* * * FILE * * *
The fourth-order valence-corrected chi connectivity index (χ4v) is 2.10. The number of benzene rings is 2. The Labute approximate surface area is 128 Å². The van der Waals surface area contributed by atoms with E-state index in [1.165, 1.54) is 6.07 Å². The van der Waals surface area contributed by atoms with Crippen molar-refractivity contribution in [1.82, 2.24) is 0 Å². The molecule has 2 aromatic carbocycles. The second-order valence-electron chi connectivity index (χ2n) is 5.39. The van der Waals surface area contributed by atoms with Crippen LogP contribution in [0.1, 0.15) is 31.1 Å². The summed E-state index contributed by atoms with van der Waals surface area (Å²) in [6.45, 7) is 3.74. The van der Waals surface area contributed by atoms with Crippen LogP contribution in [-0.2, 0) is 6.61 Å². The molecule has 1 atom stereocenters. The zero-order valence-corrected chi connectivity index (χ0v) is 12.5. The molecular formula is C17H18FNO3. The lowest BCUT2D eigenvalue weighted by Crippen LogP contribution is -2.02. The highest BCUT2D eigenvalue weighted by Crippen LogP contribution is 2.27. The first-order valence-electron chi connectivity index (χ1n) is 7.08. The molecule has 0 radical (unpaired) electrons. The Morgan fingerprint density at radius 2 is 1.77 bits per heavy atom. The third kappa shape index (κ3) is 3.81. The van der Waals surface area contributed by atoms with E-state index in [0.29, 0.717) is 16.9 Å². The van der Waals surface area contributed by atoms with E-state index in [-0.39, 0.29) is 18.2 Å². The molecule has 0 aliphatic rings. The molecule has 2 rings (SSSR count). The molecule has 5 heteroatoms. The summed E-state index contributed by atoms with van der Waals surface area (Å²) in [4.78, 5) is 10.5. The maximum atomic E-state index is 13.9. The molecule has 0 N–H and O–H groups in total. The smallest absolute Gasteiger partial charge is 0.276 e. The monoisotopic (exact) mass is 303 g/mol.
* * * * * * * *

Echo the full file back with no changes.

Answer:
The fourth-order valence-corrected chi connectivity index (χ4v) is 2.10. The number of benzene rings is 2. The Labute approximate surface area is 128 Å². The van der Waals surface area contributed by atoms with E-state index in [1.165, 1.54) is 6.07 Å². The van der Waals surface area contributed by atoms with Crippen molar-refractivity contribution in [1.82, 2.24) is 0 Å². The molecule has 2 aromatic carbocycles. The second-order valence-electron chi connectivity index (χ2n) is 5.39. The van der Waals surface area contributed by atoms with Crippen LogP contribution in [0.1, 0.15) is 31.1 Å². The summed E-state index contributed by atoms with van der Waals surface area (Å²) in [6.45, 7) is 3.74. The van der Waals surface area contributed by atoms with Crippen LogP contribution in [-0.2, 0) is 6.61 Å². The molecule has 1 atom stereocenters. The zero-order valence-corrected chi connectivity index (χ0v) is 12.5. The molecular formula is C17H18FNO3. The lowest BCUT2D eigenvalue weighted by Crippen LogP contribution is -2.02. The highest BCUT2D eigenvalue weighted by Crippen LogP contribution is 2.27. The first-order valence-electron chi connectivity index (χ1n) is 7.08. The molecule has 0 radical (unpaired) electrons. The Morgan fingerprint density at radius 2 is 1.77 bits per heavy atom. The third kappa shape index (κ3) is 3.81. The van der Waals surface area contributed by atoms with E-state index in [0.29, 0.717) is 16.9 Å². The van der Waals surface area contributed by atoms with E-state index in [-0.39, 0.29) is 18.2 Å². The molecule has 0 aliphatic rings. The molecule has 2 rings (SSSR count). The molecule has 5 heteroatoms. The summed E-state index contributed by atoms with van der Waals surface area (Å²) in [4.78, 5) is 10.5. The maximum atomic E-state index is 13.9. The molecule has 0 N–H and O–H groups in total. The smallest absolute Gasteiger partial charge is 0.276 e. The monoisotopic (exact) mass is 303 g/mol.